Verizon, Nokia CEOs talk Fourth Industrial Revolution in Davos
Nokia CEO on Fourth Industrial Revolution: “If ever something was worth working, it’s this.”
Harnessing steam to drive mass production; tapping electricity to globalize manufacturing; widespread computing–all past industrial revolutions that ushered in sea changes in the way people live, work and communicate. And now, according to conversations this week at the World Economic Forum in Davos, Switzerland, we’re poised to enter a Fourth Industrial Revolution marked by ubiquitous, high-speed connectivity that blends together cyber and physical systems.
Verizon Communications CEO Hans Vestberg highlighted the role the Fourth Industrial Revolution will play in achieving environmental sustainability in a WEF blog post published Jan. 22. “The more I’ve learned about the coming generation of high-speed, highly interactive technologies, the more convinced I’ve become that they could help the human race buy crucial time in the race against catastrophic worldwide climate change,” the former Ericsson CEO wrote.
Vestberg called out 5G, the internet of things, autonomous devices and 3D printing as poised to help reduce carbon output and optimize the use of industrial and agricultural resources. “The bottom line: in the fight against man-made climate change, 4IR could make a meaningful different—and it can’t come soon enough.”
Nokia CEO Rajeev Suri, who has focused public comments on the promise of Industry 4.0 for several years, also blogging during the WEF, noted that the transition from LTE to 5G is much more significant than previous cellular upgrade cycles, and will power the Fourth Industrial Revolution. “It will melt the boundaries—and the limitations—of large, economy-defining industries, transforming how they look and what they produce. And it will do that because it will be powered by 5G.”
He continued: “It possesses unique characteristics that make it socially and economically transformative: low latency (in other words, almost imperceptible lag when carrying out remote orders); fast speeds (around 10 times faster than today’s networks); connection capability (enabling up to 1 million linked devices per square [kilometer]); and unparalleled reliability (allowing new precision-based applications).”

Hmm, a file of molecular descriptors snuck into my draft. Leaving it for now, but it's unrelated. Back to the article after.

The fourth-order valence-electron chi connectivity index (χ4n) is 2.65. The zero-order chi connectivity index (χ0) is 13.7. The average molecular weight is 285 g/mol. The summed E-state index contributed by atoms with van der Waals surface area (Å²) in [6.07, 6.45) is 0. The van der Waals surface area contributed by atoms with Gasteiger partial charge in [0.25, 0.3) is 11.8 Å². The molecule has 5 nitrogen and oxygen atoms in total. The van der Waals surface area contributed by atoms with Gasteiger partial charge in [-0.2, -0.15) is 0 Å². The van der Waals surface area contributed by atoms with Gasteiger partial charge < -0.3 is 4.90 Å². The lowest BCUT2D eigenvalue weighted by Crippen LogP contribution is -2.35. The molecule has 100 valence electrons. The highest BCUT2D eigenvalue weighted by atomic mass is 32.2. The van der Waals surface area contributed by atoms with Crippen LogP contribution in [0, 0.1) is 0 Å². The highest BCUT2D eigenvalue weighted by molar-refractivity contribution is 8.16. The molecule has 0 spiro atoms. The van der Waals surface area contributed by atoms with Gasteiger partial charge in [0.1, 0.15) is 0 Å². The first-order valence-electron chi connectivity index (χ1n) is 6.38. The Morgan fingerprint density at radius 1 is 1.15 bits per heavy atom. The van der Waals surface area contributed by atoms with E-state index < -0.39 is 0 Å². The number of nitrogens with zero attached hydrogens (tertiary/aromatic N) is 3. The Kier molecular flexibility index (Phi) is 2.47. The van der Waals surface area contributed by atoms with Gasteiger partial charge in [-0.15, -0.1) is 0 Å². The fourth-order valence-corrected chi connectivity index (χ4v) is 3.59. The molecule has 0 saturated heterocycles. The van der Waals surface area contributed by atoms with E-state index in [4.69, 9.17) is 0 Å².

The last time I spoke with Suri, during Mobile World Congress Americas in Los Angeles, he told me to read Michio Kaku’s bestselling “The Physics of the Future.” I did. And the renowned theoretical physicist sees the current generation of humans as tasked with creating (or not) a planetary civilization. “This transition is perhaps the greatest in human history,” he wrote. “In fact, the people living today are the most important ever to walk the surface of the planet, since they will determine whether we attain this goal or descend into chaos. Perhaps 5,000 generations of humans have walked the surface of the earth since we first emerged in Africa about 100,000 years ago, and of them, the ones living in this century will ultimately determine our fate.”
Looking back at the sweep of human civilization, Kaku hones in on three waves of massive change, the first coming after the Ice Age. People began to trade a nomadic existence for a more stationary lifestyle. The domestication of animals changed energy dynamics from what a person can accomplish with simply their hands to what a person can accomplish with one horsepower, setting the stage for agriculture. This stability led to wealth which led to science, mathematics, taxation, militaries, bondage. The next major wave was the First Industrial Revolution–steam-powered machines supporting mass production.
“Finally,” Kaku wrote, “we are in the third wave, where wealth is generated from information. The wealth of nations is now measured by electrons circulating around the world on fiber-optic cables and satellites, eventually dancing across computer screens on Wall Street and other financial capitals. Science, commerce, and entertainment travel at the speed of light, giving us limitless information anytime, anywhere.”
And this level of connectivity and access to information will underlie the coming Fourth Industrial Revolution. And 5G is the first step, Suri wrote, but, “More are necessary. Governments in particular need to step on the gas and prioritize 5G adoption. But if ever something was worth working for, it’s this. I firmly believe that the sooner governments, businesses and individuals have access to 5G, the sooner the Fourth Industrial Revolution can help people all over the world enjoy safer, happier, more productive lives.”